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NCAA BASKETBALL: Penn State crushes Northwestern on the road

by MEGHAN MONTEMURRO Associated Press on March 07, 2014 10:40 AM

EVANSTON, Ill. — Penn State coach Pat Chambers struggled to explain why his Nittany Lions have experienced success on the road during Big Ten play.

A stifling defensive effort by Penn State against Northwestern on Thursday at Welsh-Ryan Arena was exactly what the Nittany Lions needed. The Wildcats had no answer for Penn State’s zone defense as the Nittany Lions cruised to a 59-32 win.

Penn State’s five road wins are the most since 2008-09, when they won six.

“We play better on the road than we do at home,” Chambers said. “It’s wild. It’s crazy. It’s probably because we’re by ourselves and we’re more close together and tight-knit.”

The Nittany Lions’ 2-3 zone defense frustrated Northwestern the entire game. The Wildcats’ 32 points were a season low and the fewest scored by any team in Big Ten play this season. Northwestern shot 23.3 percent from the field and went 3 of 22 behind the arc.

Balanced scoring helped the Nittany Lions (15-15, 6-11 Big Ten) pick apart Northwestern’s defense. Tim Frazier and Brandon Taylor, each of whom scored 11 points, were two of eight players to score for Penn State. The Nittany Lions shot 50 percent from the field and were led by D.J. Newbill’s 12 points.

“At the end of the year, you’re hoping your defense gets to this point,” Chambers said. “If you take away 3s, we’re in the top one or two in defensive field goal percentage. ... We have a better understanding of our rotations.

“When guys are out there talking and I can hear them talking, that’s when you know they’re dialed in.”

The Wildcats (12-18, 5-12) lost their seventh consecutive game, with their last win coming more than a month ago against Minnesota on Feb. 1.

“We played extremely well defensively tonight,” Newbill said. “We were really active, had a lot of energy, intensity. We were just making the right reads.”

It didn’t help that the Wildcats’ two best shooters, Drew Crawford and Tre Demps, shot a combined 3 of 19 for 11 points. By halftime, Penn State built a 17-point lead, and Northwestern never threatened during the second half. Alex Olah led the Wildcats with 14 points.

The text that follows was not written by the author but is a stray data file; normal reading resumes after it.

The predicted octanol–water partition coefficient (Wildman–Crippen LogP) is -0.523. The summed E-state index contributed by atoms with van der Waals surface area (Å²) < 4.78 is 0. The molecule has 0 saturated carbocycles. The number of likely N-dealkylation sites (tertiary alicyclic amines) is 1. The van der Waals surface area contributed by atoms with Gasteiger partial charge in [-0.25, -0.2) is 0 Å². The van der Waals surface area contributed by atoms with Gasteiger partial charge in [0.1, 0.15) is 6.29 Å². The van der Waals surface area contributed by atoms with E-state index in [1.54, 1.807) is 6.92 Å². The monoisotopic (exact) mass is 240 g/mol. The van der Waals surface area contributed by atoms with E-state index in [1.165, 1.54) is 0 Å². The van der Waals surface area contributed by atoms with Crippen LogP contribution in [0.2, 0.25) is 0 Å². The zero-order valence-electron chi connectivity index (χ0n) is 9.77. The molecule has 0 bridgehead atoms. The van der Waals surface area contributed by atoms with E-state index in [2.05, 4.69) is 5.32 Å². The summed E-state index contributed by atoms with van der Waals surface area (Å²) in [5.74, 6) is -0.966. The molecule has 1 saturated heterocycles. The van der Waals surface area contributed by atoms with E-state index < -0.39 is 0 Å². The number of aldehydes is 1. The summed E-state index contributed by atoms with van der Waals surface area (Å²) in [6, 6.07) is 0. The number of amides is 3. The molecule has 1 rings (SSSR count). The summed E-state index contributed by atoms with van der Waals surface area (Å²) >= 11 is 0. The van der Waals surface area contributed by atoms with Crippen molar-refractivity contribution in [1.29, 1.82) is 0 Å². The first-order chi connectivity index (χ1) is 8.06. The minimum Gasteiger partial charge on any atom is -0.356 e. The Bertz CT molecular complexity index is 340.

Neither team shot well to open the game. Penn State and Northwestern each made 1 of 6 field goal attempts in the first five minutes. The Wildcats went on a scoring drought for over four minutes, and the Nittany Lions built an 8-2 lead.

Northwestern’s struggles persisted as the Wildcats scored just nine points through the first 13ᄑ minutes of the game. A free throw by Crawford at the 6:26 mark of the first half finally put Northwestern in double digits and ended a 12-0 run by Penn State, which held a 22-10 lead.

Penn State built a double-digit lead midway through the first half thanks to good ball movement and timely 3-pointers.

Penn State led by as many as 20 points in the first half and took a 32-15 lead into halftime.

With the Wildcats trailing 39-17, Northwestern coach Chris Collins was given a technical foul for unsportsmanlike conduct during the under-16 media timeout. Collins was berating the officials because he believed Penn State should have been called for a three-second violation the previous possession. Frazier ultimately scored on that possession to put Penn State ahead by 22.

“Obviously it was a disappointing night for us,” Collins said. “I feel badly for the seniors that we couldn’t play better tonight and have a chance to be competitive. It’s the same thing the whole year with the offense. Give Penn State credit.”

Defensive breakdowns created open looks for Penn State on the perimeter throughout the game. Taylor made 3 of 5 3-point attempts, and John Johnson (eight points) was 2 of 2.

It was a tough final home game for Crawford, one of the best players in Northwestern’s history.

Crawford, who is ranked in the top 5 in 11 different statistical career categories, scored only six points in 38 minutes of action and shot 1-for-4 from the free throw line.

“I don’t second-guess that at all,” Crawford said of his decision to return for a fifth year. “I believe in Coach Collins. He’s been a great mentor to me. My teammates, they’re awesome. I love those guys and our coaching staff. I don’t question my decision for a second.”

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